Battery die in cold weather - Page 2 - Honda CBR1000 Forum : 1000RR.net
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post #11 of 20 Old 11-23-2012, 09:37 PM
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I am also a Battery Tender user, my oldest battery is almost 5 yrs old and still working fine.

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post #12 of 20 Old 11-23-2012, 11:25 PM
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Quote:
Originally Posted by TedEbear View Post
Here's what the description says about the Battery Tender Jr. I have one on my '08 and it stays connected each day when I'm done riding, whether I'm going riding the next day or the next week. I still have the original battery in it, nearly 3 years old now.

The Battery Tender Junior 12-volt charger is much more than a trickle charger. It has a "brain". Utilizing a 4-step charging program (initialization, bulk charge, absorption mode and float mode), it allows you to simply connect the charger to a battery, either in or out of a vehicle, and forget about it until you are ready to put the battery to work. Like all Battery Tender chargers, at the end of the regular charger cycle it automatically switches its output voltage to a safe, storage or float level that eliminates the need to worry about the damaging effects of overcharging, and the resulting need to check on the condition of the battery. If/when the battery voltage drops too far under load, output power resumes and the charging cycle begins again. The unit also features sparkproof connectors, short circuit and reverse polarity protection, an easy to understand charging status indicator consisting of a single LED, and almost no current draw from batteries connected to it.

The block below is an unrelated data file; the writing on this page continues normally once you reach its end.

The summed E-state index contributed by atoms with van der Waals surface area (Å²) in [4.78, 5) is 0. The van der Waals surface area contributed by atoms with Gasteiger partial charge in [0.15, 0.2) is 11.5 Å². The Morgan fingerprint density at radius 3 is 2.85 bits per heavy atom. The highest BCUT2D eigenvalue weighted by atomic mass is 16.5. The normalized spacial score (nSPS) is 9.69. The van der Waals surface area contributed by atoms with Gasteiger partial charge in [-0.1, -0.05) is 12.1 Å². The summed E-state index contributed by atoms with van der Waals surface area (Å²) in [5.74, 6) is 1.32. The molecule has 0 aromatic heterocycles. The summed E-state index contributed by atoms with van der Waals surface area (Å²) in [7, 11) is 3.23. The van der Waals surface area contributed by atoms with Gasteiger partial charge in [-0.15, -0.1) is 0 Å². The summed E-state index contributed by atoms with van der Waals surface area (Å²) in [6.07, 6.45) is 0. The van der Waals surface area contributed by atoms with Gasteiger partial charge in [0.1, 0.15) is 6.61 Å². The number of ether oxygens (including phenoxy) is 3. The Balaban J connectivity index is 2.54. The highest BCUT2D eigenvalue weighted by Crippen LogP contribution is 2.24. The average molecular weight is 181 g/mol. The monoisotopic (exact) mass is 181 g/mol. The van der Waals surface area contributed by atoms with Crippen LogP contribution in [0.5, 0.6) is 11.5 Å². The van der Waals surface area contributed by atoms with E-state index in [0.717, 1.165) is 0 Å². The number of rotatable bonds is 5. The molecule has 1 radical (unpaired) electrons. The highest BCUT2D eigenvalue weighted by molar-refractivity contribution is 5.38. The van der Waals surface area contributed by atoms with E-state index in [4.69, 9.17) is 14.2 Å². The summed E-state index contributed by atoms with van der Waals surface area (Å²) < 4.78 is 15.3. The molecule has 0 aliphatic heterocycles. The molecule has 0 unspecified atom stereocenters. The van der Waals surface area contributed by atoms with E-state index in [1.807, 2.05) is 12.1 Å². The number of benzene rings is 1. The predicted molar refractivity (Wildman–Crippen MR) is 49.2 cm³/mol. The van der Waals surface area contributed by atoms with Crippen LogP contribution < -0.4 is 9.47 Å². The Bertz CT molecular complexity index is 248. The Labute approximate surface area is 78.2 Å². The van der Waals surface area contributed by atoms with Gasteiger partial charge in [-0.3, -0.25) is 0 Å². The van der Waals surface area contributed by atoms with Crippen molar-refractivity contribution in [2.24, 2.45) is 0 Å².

Thanks mister i will be ordering one tommorow. Thanks

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post #13 of 20 Old 11-24-2012, 05:17 AM
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Quote:
Originally Posted by TedEbear View Post
Here's what the description says about the Battery Tender Jr. I have one on my '08 and it stays connected each day when I'm done riding, whether I'm going riding the next day or the next week. I still have the original battery in it, nearly 3 years old now.

The Battery Tender Junior 12-volt charger is much more than a trickle charger. It has a "brain". Utilizing a 4-step charging program (initialization, bulk charge, absorption mode and float mode), it allows you to simply connect the charger to a battery, either in or out of a vehicle, and forget about it until you are ready to put the battery to work. Like all Battery Tender chargers, at the end of the regular charger cycle it automatically switches its output voltage to a safe, storage or float level that eliminates the need to worry about the damaging effects of overcharging, and the resulting need to check on the condition of the battery. If/when the battery voltage drops too far under load, output power resumes and the charging cycle begins again. The unit also features sparkproof connectors, short circuit and reverse polarity protection, an easy to understand charging status indicator consisting of a single LED, and almost no current draw from batteries connected to it.